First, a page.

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With the potential of more devastating storms on the horizon, the experts at American Humane Association’s Red Star™ Rescue Services have put together a series of 10 tips to help before, during and after a tornado strikes:

Before a tornado:

  • Identify a tornado-safe area large enough for your entire family and pets (often a basement or the most interior room of the house on the bottom floor).
  • Practice getting the entire family to the tornado safe area quickly during calm weather.
  • Microchip pets or put a tag on their collar with your name, address and cellphone number so they may be returned quickly in case you are separated from your pets.
  • Make your tornado-safe area pet-friendly by removing any dangerous items such as tools or toxic products.
  • Keep your family and pet preparedness kits in your tornado-safe area or close by. Ensure that you have a crate for every animal. 
  • Know your pet’s hiding places and how to quickly and safely extricate them. Eliminate any unsafe hiding areas from which it may be difficult to remove your animal in a hurry.

During a tornado:

  • If you cannot evacuate, take your entire family – including pets (both indoor and out) – to your tornado-safe room.
  • If an evacuation is possible, take your pets with you. Make sure you take your pet preparedness kit and that your animals have proper identification.
  • Pets should be put in crates or carriers in the safe room. If possible, place the crates under a sturdy piece of furniture. 

After the storm has passed, use caution allowing your pets and other family members outdoors. 

  • Exit only AFTER the entire storm has passed.
  • Assess the damage yourself first before bringing your pets outside with you. 
  • Keep your dogs on a leash and cats in a carrier.
  • Watch for objects that could cause injury or harm to your pet.
  • Allow them to become re-oriented. Familiar scents and landmarks may be altered and cause your pet confusion or to become lost.
  • Keep pets away from food or water or liquids that could be contaminated from the storm.
  • Keep children and pets away from downed power lines and debris.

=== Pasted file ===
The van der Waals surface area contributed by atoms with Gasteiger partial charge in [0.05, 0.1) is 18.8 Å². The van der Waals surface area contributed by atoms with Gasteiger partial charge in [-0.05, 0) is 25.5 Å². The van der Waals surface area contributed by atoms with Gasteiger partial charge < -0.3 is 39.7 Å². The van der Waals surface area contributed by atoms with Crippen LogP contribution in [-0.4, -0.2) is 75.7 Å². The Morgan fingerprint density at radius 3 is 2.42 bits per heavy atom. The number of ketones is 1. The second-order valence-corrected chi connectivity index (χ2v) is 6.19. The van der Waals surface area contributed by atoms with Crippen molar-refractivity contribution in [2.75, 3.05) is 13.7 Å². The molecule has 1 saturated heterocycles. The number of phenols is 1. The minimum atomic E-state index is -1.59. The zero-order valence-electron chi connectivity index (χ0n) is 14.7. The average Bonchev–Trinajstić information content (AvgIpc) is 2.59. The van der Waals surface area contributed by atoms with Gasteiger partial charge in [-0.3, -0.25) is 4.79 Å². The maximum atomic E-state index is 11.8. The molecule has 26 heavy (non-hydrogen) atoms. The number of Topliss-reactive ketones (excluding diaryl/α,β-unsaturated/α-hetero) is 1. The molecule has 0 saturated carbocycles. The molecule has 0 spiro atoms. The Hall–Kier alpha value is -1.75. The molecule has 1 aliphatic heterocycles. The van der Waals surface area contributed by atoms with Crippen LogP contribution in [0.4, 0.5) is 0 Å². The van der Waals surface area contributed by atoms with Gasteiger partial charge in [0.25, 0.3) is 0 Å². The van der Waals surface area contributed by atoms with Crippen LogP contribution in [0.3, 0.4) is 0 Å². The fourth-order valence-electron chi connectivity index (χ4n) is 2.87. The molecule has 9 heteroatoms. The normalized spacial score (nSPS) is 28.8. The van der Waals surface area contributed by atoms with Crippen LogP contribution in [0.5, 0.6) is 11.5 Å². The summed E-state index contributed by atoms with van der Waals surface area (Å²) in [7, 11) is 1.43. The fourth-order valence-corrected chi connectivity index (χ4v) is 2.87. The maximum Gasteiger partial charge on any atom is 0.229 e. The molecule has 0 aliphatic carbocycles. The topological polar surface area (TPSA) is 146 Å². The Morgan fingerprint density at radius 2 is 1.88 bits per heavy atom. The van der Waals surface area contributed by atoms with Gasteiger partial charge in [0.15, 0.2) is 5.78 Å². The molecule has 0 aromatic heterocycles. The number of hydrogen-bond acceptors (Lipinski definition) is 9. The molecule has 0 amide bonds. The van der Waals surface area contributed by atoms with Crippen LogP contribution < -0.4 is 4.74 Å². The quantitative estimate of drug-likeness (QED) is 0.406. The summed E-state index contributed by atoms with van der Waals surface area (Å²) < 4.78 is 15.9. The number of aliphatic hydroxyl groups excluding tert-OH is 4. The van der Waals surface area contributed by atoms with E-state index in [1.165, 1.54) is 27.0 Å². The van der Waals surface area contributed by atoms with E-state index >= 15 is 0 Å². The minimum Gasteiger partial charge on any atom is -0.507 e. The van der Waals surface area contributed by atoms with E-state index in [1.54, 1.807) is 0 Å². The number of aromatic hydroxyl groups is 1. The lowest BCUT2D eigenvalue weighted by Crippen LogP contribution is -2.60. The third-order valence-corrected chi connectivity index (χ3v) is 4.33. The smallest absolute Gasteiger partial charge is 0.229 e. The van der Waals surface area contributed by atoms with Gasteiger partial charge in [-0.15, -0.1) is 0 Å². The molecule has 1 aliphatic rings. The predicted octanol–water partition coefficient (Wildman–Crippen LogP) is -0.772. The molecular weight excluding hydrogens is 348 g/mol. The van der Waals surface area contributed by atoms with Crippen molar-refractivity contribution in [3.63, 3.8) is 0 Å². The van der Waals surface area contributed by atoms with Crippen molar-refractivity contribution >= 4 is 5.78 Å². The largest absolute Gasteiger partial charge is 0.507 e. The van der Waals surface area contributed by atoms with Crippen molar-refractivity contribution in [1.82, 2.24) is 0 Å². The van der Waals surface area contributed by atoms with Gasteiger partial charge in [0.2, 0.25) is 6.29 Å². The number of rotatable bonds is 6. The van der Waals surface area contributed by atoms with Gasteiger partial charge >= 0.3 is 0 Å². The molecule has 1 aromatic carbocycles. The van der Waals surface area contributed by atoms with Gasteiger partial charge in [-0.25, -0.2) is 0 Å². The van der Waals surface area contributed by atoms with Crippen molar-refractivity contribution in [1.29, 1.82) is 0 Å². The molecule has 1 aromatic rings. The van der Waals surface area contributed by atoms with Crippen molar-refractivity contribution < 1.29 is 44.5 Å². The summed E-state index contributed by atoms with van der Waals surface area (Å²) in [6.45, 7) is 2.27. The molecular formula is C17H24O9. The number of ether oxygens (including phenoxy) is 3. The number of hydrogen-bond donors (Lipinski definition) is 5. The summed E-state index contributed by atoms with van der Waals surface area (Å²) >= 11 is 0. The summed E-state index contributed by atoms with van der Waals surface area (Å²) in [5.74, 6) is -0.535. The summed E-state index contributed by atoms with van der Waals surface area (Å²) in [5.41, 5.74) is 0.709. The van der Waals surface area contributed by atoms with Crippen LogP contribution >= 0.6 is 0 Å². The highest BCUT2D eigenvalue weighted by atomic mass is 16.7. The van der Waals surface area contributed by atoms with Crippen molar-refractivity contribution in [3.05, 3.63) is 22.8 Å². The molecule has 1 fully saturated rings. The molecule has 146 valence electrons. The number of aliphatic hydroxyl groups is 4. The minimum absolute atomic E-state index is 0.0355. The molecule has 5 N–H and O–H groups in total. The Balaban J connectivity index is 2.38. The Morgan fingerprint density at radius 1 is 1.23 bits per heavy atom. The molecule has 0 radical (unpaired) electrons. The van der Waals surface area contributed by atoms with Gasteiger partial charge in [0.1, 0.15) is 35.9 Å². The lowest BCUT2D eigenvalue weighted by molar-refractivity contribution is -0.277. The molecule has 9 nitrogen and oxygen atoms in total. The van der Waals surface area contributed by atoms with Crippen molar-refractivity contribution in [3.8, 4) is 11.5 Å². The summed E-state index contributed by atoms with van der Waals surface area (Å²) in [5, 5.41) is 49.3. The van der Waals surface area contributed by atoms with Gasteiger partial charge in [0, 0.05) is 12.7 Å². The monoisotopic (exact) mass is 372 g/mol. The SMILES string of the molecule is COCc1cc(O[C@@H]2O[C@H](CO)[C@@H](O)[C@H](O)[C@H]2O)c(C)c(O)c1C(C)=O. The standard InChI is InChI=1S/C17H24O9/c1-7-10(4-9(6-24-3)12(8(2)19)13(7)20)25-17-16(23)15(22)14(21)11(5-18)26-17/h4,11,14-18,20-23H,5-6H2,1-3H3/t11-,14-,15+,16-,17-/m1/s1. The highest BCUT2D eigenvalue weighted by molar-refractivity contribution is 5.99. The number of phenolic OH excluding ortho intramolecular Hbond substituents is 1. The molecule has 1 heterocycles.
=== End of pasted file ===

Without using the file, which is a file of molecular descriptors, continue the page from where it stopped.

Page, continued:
• Keep an eye on children’s emotional reaction to the crisis. Talk to children – and just as important – listen to them. Reassure them frequently that you, local officials, and their communities are all working to keep them safe and return life back to normal. Watch for symptoms of stress, including clinginess, stomachaches, headaches, nightmares, trouble eating or sleeping, or changes in behavior. If you are concerned about the way your children are responding long after the crisis is over, consult your doctor, school counselor or local mental health professional.
  • Uncertainty and change in the environment affect animals, too, presenting new stresses and dangers. Your pet’s behavior may change after a crisis, becoming more aggressive or self-protective. Be sensitive to these changes and keep more room between them, other animals, children or strangers. Animals need comforting, too. Comfort your pet with kind words and lots of pats or hugs. If possible, provide a safe and quiet environment, even if it is not their own home.

About American Humane Association and the Red Star™ Rescue Program 

American Humane Association is the country’s first national humane organization and the only one dedicated to protecting both children and animals. Since 1877, American Humane Association has been at the forefront of virtually every major advance in protecting our most vulnerable from cruelty, abuse and neglect. 

Their legendary Red Star team has been involved in nearly every major relief effort over the past 100 years, starting in World War I when they rescued wounded horses, and continuing through the decades with on-the-scene help following Pearl Harbor, Hurricanes Andrew, Katrina, and Sandy, the eruption at Mount Saint Helens, 9/11, and the disasters in Memphis and Joplin. Red Star has rescued and sheltered more than 70,000 animals in just the past five years.

For more information and tips, or to support Red Star’s efforts, go to www.americanhumane.org or call 1-866-242-1877

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